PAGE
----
November '15

For the Business of Apparel Decorating

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Page 88 of 102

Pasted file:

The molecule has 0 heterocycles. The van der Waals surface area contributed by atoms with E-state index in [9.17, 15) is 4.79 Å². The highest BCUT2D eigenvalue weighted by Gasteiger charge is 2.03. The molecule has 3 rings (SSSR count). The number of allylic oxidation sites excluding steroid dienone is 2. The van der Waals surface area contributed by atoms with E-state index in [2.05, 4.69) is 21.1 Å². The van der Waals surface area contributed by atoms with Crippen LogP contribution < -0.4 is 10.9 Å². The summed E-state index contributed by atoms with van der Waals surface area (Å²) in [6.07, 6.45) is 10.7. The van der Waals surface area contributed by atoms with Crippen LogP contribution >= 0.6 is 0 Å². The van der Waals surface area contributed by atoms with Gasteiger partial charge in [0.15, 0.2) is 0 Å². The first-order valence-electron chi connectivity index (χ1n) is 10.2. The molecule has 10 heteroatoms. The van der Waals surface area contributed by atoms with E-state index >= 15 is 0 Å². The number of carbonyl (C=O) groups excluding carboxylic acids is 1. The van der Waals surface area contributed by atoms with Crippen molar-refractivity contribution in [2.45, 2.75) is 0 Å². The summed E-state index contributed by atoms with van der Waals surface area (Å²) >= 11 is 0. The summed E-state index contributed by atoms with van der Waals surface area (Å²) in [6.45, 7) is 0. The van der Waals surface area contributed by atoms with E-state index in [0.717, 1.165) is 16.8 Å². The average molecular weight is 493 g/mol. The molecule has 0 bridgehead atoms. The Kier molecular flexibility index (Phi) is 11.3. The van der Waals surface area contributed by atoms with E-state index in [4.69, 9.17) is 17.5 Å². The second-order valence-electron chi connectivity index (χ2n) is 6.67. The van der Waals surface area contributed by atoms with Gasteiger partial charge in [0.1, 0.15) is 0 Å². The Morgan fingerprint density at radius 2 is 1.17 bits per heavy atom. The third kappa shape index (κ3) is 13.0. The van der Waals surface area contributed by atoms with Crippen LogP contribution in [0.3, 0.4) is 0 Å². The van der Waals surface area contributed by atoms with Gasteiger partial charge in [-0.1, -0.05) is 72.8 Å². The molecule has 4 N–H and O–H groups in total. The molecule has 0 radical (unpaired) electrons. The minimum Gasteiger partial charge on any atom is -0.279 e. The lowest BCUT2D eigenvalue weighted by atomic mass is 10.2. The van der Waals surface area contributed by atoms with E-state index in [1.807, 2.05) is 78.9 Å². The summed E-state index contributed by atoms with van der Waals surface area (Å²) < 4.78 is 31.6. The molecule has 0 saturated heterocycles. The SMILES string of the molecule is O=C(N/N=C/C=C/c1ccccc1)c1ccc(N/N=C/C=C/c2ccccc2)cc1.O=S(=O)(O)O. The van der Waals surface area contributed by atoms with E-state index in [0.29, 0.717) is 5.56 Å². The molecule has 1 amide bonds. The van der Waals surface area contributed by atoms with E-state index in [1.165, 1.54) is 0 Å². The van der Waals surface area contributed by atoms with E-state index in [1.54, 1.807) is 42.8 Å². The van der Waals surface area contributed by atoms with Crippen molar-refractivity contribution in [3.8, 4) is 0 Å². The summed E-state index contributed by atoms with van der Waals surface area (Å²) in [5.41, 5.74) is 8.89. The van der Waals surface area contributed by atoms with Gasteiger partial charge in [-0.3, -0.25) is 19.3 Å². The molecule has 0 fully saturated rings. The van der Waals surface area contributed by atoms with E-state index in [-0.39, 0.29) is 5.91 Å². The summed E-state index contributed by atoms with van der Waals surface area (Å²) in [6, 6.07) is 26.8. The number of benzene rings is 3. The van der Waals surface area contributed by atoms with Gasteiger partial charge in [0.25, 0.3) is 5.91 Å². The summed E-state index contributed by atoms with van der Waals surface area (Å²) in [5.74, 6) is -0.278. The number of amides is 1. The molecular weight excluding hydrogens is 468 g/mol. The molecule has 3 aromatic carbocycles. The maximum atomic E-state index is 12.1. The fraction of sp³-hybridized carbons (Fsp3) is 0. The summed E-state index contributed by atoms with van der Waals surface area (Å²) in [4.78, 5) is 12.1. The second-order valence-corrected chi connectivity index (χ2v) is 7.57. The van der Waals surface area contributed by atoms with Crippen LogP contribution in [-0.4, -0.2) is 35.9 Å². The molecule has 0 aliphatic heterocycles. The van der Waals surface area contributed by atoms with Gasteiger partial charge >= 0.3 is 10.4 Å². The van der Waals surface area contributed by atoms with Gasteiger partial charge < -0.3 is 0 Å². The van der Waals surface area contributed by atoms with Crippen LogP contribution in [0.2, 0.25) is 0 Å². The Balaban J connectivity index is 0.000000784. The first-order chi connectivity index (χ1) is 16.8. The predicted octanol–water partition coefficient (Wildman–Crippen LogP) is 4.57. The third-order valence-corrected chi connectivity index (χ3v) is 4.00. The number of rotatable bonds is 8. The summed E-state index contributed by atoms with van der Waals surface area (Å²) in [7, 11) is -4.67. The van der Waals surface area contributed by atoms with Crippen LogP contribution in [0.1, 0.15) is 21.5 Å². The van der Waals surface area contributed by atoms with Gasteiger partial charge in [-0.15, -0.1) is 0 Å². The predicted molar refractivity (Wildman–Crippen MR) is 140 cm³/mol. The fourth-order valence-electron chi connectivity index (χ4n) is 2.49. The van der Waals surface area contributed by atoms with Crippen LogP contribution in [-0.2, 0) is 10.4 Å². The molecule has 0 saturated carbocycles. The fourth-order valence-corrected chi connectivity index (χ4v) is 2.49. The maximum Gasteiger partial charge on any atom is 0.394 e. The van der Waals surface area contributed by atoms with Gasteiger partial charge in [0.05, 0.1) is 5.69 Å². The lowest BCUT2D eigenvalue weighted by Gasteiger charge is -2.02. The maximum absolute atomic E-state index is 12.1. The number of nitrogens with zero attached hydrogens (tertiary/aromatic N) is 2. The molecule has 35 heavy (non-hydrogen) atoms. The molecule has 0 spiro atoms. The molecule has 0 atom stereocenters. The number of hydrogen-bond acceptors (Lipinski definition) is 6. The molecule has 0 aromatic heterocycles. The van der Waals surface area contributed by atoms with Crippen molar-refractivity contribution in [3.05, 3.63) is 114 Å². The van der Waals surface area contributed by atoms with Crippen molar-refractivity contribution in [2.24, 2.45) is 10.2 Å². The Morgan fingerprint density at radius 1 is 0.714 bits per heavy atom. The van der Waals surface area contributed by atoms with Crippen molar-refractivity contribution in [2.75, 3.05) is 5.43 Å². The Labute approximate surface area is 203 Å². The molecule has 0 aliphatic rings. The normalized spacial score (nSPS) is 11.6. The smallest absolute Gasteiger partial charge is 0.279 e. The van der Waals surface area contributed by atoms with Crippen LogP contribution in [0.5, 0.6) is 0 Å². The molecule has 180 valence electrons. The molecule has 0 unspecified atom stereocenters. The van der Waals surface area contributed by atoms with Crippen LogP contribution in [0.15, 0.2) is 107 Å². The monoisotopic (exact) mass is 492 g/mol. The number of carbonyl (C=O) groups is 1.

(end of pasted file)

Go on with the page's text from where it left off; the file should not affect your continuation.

84 || P R I N T W E A R N O V E M B E R 2 0 1 5 cold, the printer may not spray enough ink. The temperature should be kept constant, even during periods when the shop is closed. To keep nozzles from clogging, print- er-cutters are programmed to do regular self-cleaning. So even though the shop may be closed for a week, if the temperature of the room gets too high or too low, it will cause ink problems during these self-clean- ing occurrences. Inks' sensitivity to temperature means they should be stored in a temperature-controlled area as well. Although most types of media are not affected as much by temperature, they should not be printed until they also are in the recommended temperature range. Relatively humid. Ideally, the printer-cut- ter area should have about 70 percent hu- midity. This is typically the greatest prob- lem in places like Florida and Texas, where there is generally higher humidity. Depend- ing on where a shop is located, it may be necessary to purchase a humidifier. CARE AND MAINTENANCE Caring for your printer-cutter is as equally important as ensuring it's kept in a proper environment. Routine cleaning of your ma- chine will determine how well it performs and how often it needs repairs. There are two types of cleaning systems on a print-cut system: manual and self-clean- ing. Manual cleaning is done around the print head, the wiper, and the cap top. You should manually clean the inside of the machine and dust off the outside weekly. A damp cloth and an all-purpose cleaner can be used on the outside, but care should be taken not to get the cleaner on the inside, as water-based products aren't compatible with the ink components. Manual cleaning inside the machine should be performed using foam-tip swabs, not cotton ones because they can leave fibers behind. It's important to keep a lot of them on hand. The print head should be wiped down once at the begin- ning of each week, but don't wipe the print head directly. There is a rubber wiper and a felt wiper blade on the side of the machine that soaks up ink. Use cleaning solution to A common goof decorators make when switching out media is they do not do a test cut before starting a job. This is especially important when switching from apparel to sign media, but even apparel materials may have different settings that are needed for maximum performance. The gray circle in the bottom right-hand corner of the material is a test cut. It's smart to have backups of some essential supplies on hand to avoid downtime. Always have two to three new cutter blades on hand, as well as an extra blade holder and a cutting strip to switch out when the one in use wears out. Media storage can impact your productivity. Keep a system that allows you to quickly locate the media you need without a lot of searching. There are commercial racks available or many shop owners make their own. Because most printer-cutter materials are white, it's important to have some type of labeling system so you do not get them confused. Another way to avoid wasting time is to have supplies and spare parts in a handy storage area close to your printer. As shown here, a simple shelf with handy containers works well. Some shops have cabinets up against a wall. Make sure containers are clearly labeled, and you'll save yourself the hassle of looking all over the shop for something you need.

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